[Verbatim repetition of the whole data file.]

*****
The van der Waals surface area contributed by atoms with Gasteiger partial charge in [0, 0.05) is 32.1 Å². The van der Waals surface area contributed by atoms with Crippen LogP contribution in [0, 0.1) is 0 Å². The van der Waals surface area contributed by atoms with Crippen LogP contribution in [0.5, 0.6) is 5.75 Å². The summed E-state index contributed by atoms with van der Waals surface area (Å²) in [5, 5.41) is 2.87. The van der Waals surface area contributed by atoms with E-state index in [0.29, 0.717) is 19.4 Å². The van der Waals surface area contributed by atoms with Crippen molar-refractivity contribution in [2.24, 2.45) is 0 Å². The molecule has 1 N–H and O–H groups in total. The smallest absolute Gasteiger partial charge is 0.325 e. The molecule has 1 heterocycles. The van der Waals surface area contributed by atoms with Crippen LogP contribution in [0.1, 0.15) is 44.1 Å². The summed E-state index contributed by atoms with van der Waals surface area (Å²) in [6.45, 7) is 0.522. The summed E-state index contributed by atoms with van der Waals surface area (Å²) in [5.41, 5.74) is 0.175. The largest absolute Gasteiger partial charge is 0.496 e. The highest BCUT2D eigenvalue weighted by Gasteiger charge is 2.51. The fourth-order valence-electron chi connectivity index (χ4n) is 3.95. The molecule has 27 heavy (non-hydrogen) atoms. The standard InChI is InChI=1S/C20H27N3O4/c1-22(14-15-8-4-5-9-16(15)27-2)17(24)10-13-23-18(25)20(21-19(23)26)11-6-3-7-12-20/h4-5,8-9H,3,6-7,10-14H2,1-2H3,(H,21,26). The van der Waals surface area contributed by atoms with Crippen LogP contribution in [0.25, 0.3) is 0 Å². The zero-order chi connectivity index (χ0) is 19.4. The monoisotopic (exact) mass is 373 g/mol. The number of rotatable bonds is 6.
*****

The van der Waals surface area contributed by atoms with Gasteiger partial charge in [0, 0.05) is 32.1 Å². The van der Waals surface area contributed by atoms with Crippen LogP contribution in [0, 0.1) is 0 Å². The van der Waals surface area contributed by atoms with Crippen LogP contribution in [0.5, 0.6) is 5.75 Å². The summed E-state index contributed by atoms with van der Waals surface area (Å²) in [5, 5.41) is 2.87. The van der Waals surface area contributed by atoms with E-state index in [0.29, 0.717) is 19.4 Å². The van der Waals surface area contributed by atoms with Crippen molar-refractivity contribution in [2.24, 2.45) is 0 Å². The molecule has 1 N–H and O–H groups in total. The smallest absolute Gasteiger partial charge is 0.325 e. The molecule has 1 heterocycles. The van der Waals surface area contributed by atoms with Crippen LogP contribution in [0.1, 0.15) is 44.1 Å². The summed E-state index contributed by atoms with van der Waals surface area (Å²) in [6.45, 7) is 0.522. The summed E-state index contributed by atoms with van der Waals surface area (Å²) in [5.41, 5.74) is 0.175. The largest absolute Gasteiger partial charge is 0.496 e. The highest BCUT2D eigenvalue weighted by Gasteiger charge is 2.51. The fourth-order valence-electron chi connectivity index (χ4n) is 3.95. The molecule has 27 heavy (non-hydrogen) atoms. The standard InChI is InChI=1S/C20H27N3O4/c1-22(14-15-8-4-5-9-16(15)27-2)17(24)10-13-23-18(25)20(21-19(23)26)11-6-3-7-12-20/h4-5,8-9H,3,6-7,10-14H2,1-2H3,(H,21,26). The van der Waals surface area contributed by atoms with Crippen LogP contribution in [0.25, 0.3) is 0 Å². The zero-order chi connectivity index (χ0) is 19.4. The monoisotopic (exact) mass is 373 g/mol. The number of rotatable bonds is 6.